- Poor caulking around the frame of an acoustical door, or along gaps at the floor plate can cut a high STC door or wall system in half.
- If a high STC wall assembly is built over an OSB or plywood subfloor, the performance level of the wall will (as a result of flanking noise) typically never achieve an STC rating above 50.
- The improper installation of plumbing lines through wall studs and ceiling joists can take the room's ambient noise level from a quiet NC 20 to a distracting NC 40.
- The direction of floor joists relative to a partition wall beneath it will affect the amount of airborne and impact noise flanking through the floor assembly to adjacent rooms.
- Lined duct runs alone don't assure a quiet environment. Typical HVAC installations can be very noisy even with lined duct runs.
- Using heavy floor toppings such as gypsum-concrete can dramatically increase the STC (airborne) performance of a floor system, but can dramatically decrease the IIC (impact; footfall) performance when not properly addressed for noise control.
- The fanciest electrical system cannot deliver instantaneous and continuous current, and will be susceptible to noise, if there are any connections along the path that are not clean and tight.
Friday, November 26, 2010
Coordinating Construction Trades to Optimize Noise Control
By Harry Alter & Norman Varney
You've spared no expense to make sure your state-of-the-art studio or home cinema is designed to offer the most realistic experience. Ceiling, walls, doors and floor systems have been designed to achieve a minimum STC (Sound Transmission Class) performance rating of 60 and IIC (Impact Isolation Class) of 55. HVAC ducts were designed to make sure ambient noise levels within the room are quiet to an NC (Noise Criteria) rating of 20. You've crossed your T's and dotted your I's, there's nothing left to do... Right? Wrong! The fun is just about to begin because what happens in the field will determine whether all your hard design work will pay off.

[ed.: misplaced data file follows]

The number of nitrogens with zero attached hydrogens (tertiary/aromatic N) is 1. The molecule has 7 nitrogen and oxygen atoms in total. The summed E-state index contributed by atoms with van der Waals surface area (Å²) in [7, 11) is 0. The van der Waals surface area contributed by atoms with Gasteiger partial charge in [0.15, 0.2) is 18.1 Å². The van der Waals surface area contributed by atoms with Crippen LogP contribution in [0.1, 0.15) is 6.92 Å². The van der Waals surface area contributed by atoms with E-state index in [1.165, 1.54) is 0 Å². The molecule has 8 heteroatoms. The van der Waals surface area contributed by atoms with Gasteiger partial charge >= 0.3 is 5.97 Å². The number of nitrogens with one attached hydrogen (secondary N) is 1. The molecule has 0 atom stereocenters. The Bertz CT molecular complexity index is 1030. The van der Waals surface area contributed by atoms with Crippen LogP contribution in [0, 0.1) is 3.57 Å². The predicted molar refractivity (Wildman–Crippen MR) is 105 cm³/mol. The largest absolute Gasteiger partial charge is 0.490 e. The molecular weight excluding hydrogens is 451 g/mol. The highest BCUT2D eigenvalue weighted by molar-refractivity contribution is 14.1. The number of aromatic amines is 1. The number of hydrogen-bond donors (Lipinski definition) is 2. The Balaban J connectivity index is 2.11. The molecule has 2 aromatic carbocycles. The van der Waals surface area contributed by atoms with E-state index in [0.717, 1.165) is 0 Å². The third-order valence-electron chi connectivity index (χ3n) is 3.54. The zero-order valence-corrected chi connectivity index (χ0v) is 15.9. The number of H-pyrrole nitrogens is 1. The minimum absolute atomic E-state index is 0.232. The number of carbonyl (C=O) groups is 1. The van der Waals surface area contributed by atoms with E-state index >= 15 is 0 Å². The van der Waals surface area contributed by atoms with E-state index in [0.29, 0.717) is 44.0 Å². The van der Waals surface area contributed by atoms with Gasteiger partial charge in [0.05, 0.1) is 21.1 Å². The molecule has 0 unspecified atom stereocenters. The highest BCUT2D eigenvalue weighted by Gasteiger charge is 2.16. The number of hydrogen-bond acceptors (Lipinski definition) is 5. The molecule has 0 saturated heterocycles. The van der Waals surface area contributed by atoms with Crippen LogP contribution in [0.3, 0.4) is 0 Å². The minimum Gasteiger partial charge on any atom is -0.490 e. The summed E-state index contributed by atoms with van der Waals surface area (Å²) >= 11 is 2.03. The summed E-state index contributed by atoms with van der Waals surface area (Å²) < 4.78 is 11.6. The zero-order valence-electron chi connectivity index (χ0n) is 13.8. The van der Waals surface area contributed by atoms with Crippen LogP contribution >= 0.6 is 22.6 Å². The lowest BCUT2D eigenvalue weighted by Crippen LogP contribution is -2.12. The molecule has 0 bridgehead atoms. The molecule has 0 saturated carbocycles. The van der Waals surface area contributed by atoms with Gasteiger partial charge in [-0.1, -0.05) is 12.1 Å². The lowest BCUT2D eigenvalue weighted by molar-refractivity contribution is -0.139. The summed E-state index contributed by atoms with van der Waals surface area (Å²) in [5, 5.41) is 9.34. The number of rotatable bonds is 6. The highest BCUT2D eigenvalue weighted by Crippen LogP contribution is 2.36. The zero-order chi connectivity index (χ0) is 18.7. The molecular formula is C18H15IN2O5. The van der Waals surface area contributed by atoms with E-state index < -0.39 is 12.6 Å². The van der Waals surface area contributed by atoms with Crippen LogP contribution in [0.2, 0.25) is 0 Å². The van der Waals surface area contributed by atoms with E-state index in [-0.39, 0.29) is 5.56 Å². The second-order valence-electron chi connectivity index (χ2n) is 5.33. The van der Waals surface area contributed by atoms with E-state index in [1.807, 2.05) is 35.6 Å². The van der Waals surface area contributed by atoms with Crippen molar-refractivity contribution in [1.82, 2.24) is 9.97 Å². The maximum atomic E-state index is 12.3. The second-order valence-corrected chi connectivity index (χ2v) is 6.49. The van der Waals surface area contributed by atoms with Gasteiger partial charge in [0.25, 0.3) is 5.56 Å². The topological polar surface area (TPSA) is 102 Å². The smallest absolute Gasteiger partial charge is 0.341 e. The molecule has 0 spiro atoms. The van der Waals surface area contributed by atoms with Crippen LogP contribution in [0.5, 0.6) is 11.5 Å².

Planning to reduce potential field problems before they happen is your key to success. So what more do you plan for? First, plan for flanking noise and second, plan for the trades in the field to work as they usually work. That means that if you want the various trades in the field to work together and do what needs to be done, you must provide clear and concise information and instructions (both visually and verbally) to help them through what will probably be a new and atypical construction process for them. It is important that all the trades are on the same page and understand what the goal is. Express to them how important their skill and care is in accomplishing the goal. Ask them to review the scope of work in advance and to ask any questions or concerns ASAP.
A few examples of how field conditions can affect a room's final noise performance level:
Posted by Norman Varney at 11:47 AM